thylacine


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thy·la·cine

 (thī′lə-sīn′)
[From New Latin Thȳlacīnus, genus name, from Greek thūlakos, sack.]

thylacine

(ˈθaɪləˌsaɪn)
n
(Animals) an extinct or very rare doglike carnivorous marsupial, Thylacinus cynocephalus, of Tasmania, having greyish-brown fur with dark vertical stripes on the back: family Dasyuridae. Also called: Tasmanian tiger or Tasmanian wolf
[C19: from New Latin thӯlacīnus, from Greek thulakos pouch, sack]

thy•la•cine

(ˈθaɪ ləˌsaɪn, -sɪn)

n.
a wolflike marsupial, Thylacinus cynocephalus, of Tasmania, tan-colored with black stripes across the back: probably extinct.
Also called Tasmanian wolf.
[1830–40; < New Latin Thylacinus genus name = Greek thylak(os) pouch + Latin -īnus -ine1]
ThesaurusAntonymsRelated WordsSynonymsLegend:
Noun1.thylacine - rare doglike carnivorous marsupial of Tasmania having stripes on its backthylacine - rare doglike carnivorous marsupial of Tasmania having stripes on its back; probably extinct
dasyurid, dasyurid marsupial - small carnivorous nocturnal marsupials of Australia and Tasmania
genus Thylacinus, Thylacinus - Tasmanian wolf
Translations
vakovlk
References in periodicals archive ?
3D Oil holds interests in three other offshore permits - VIC/P57, also located in the Gippsland Basin (3D Oil: 24.9%), T/49P in the Otway Basin adjacent to the Thylacine Gas Field (3D Oil:100%), and WA527P (3D Oil: 100%) in the Bedout sub-basin, adjacent to the recent significant oil discovery at Dorado.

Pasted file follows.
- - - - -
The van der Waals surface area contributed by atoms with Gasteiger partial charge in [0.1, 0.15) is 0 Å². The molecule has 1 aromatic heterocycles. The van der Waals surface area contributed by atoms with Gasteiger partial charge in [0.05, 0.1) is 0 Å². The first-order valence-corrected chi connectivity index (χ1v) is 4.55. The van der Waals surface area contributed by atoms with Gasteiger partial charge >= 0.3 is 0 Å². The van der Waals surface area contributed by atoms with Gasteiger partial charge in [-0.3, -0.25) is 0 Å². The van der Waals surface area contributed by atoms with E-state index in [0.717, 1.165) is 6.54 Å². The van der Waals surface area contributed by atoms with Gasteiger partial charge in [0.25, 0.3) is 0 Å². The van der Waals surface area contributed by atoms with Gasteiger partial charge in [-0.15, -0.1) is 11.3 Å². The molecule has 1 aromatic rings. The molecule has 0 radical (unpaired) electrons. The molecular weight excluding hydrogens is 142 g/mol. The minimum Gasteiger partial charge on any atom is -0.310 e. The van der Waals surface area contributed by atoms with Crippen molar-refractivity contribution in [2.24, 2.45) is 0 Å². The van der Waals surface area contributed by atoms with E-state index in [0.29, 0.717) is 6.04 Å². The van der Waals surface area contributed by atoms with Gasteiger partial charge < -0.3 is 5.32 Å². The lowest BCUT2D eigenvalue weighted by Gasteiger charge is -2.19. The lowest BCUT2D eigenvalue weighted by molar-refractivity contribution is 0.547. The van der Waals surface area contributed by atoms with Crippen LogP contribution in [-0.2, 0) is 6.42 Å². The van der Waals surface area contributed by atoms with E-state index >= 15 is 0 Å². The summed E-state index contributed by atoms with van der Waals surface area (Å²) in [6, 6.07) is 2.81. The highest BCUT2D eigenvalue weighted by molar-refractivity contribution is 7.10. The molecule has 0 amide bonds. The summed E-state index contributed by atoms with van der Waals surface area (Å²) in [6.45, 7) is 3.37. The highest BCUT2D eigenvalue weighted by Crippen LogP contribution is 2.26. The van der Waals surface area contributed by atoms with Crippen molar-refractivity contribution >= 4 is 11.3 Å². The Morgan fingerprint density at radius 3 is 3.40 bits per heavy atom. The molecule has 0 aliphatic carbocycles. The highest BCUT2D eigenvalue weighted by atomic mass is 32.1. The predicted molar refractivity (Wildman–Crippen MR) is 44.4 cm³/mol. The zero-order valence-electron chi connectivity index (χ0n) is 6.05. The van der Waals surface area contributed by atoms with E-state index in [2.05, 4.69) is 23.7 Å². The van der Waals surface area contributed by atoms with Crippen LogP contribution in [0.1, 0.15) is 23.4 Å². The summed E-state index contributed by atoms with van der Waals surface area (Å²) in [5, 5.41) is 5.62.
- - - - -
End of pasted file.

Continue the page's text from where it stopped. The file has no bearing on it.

Australia hosts many faunal mysteries, such as the speculation regarding remnant populations of Thylacine (1).
Scott has also produced work based upon the last thylacine (the largest known carnivorous marsupial of modern times) kept in Australian captivity.
Depictions of the extinct thylacine, also known as the Tasmanian tiger, help date some of the art here as being prior to the disappearance of the species from the Australian mainland around 4,000 years ago, following the arrival of the dingo from Southeast Asia.
The sandy-colored creature with dark stripes on its back, known officially as thylacine, lived in Australia for a few million years before humans showed up.
Most likely, you think we hated the elephant, the golden toad, the thylacine and all variations of whale harpooned or hacked into extinction.
To aid the hunt, Tasmanian tour operator Stuart Malcolm also offered a substantial bounty of PS1 million (over P62 million) to anyone who can prove the thylacine has survived to the present day.
The dream of the Thylacine. Sydney, NSW: Allen & Unwin.
They also recount the specific stories of several animals lost forever due to human activity, such as the dodo, moa, thylacine, and quagga.
Now read this list of extinction that happened because of us: Thylacine, Passenger Pigeon, Golden Toad, Pyrenean Ibex, Javan Tiger, Fakland Island wolf, Steller sea cows, Zanzabir Leopard have all become extinct because of us.